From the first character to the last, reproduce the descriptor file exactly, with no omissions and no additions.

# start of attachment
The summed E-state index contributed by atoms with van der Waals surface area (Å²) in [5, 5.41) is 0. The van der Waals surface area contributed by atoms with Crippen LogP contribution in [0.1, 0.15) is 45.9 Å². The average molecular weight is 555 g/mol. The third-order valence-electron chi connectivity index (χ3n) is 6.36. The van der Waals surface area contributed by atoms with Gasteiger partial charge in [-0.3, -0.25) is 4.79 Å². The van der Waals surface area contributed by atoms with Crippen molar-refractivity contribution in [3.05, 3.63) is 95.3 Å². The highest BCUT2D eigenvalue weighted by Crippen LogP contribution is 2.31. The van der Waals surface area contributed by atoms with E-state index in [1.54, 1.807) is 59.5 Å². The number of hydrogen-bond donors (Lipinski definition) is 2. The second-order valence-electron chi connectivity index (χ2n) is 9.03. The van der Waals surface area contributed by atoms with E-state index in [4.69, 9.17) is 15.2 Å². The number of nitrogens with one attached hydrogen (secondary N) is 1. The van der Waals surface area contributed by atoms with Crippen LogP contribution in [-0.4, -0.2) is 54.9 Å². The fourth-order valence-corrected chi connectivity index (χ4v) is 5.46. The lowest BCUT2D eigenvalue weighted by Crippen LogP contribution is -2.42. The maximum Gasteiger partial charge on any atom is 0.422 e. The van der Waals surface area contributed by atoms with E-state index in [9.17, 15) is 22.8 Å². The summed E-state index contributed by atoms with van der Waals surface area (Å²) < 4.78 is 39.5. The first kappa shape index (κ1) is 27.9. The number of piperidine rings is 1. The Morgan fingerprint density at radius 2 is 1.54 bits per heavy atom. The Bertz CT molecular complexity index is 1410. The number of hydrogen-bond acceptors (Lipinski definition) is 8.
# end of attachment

The summed E-state index contributed by atoms with van der Waals surface area (Å²) in [5, 5.41) is 0. The van der Waals surface area contributed by atoms with Crippen LogP contribution in [0.1, 0.15) is 45.9 Å². The average molecular weight is 555 g/mol. The third-order valence-electron chi connectivity index (χ3n) is 6.36. The van der Waals surface area contributed by atoms with Gasteiger partial charge in [-0.3, -0.25) is 4.79 Å². The van der Waals surface area contributed by atoms with Crippen molar-refractivity contribution in [3.05, 3.63) is 95.3 Å². The highest BCUT2D eigenvalue weighted by Crippen LogP contribution is 2.31. The van der Waals surface area contributed by atoms with E-state index in [1.54, 1.807) is 59.5 Å². The number of hydrogen-bond donors (Lipinski definition) is 2. The second-order valence-electron chi connectivity index (χ2n) is 9.03. The van der Waals surface area contributed by atoms with E-state index in [4.69, 9.17) is 15.2 Å². The number of nitrogens with one attached hydrogen (secondary N) is 1. The van der Waals surface area contributed by atoms with Crippen LogP contribution in [-0.4, -0.2) is 54.9 Å². The fourth-order valence-corrected chi connectivity index (χ4v) is 5.46. The lowest BCUT2D eigenvalue weighted by Crippen LogP contribution is -2.42. The maximum Gasteiger partial charge on any atom is 0.422 e. The van der Waals surface area contributed by atoms with E-state index in [9.17, 15) is 22.8 Å². The summed E-state index contributed by atoms with van der Waals surface area (Å²) < 4.78 is 39.5. The first kappa shape index (κ1) is 27.9. The number of piperidine rings is 1. The Morgan fingerprint density at radius 2 is 1.54 bits per heavy atom. The Bertz CT molecular complexity index is 1410. The number of hydrogen-bond acceptors (Lipinski definition) is 8.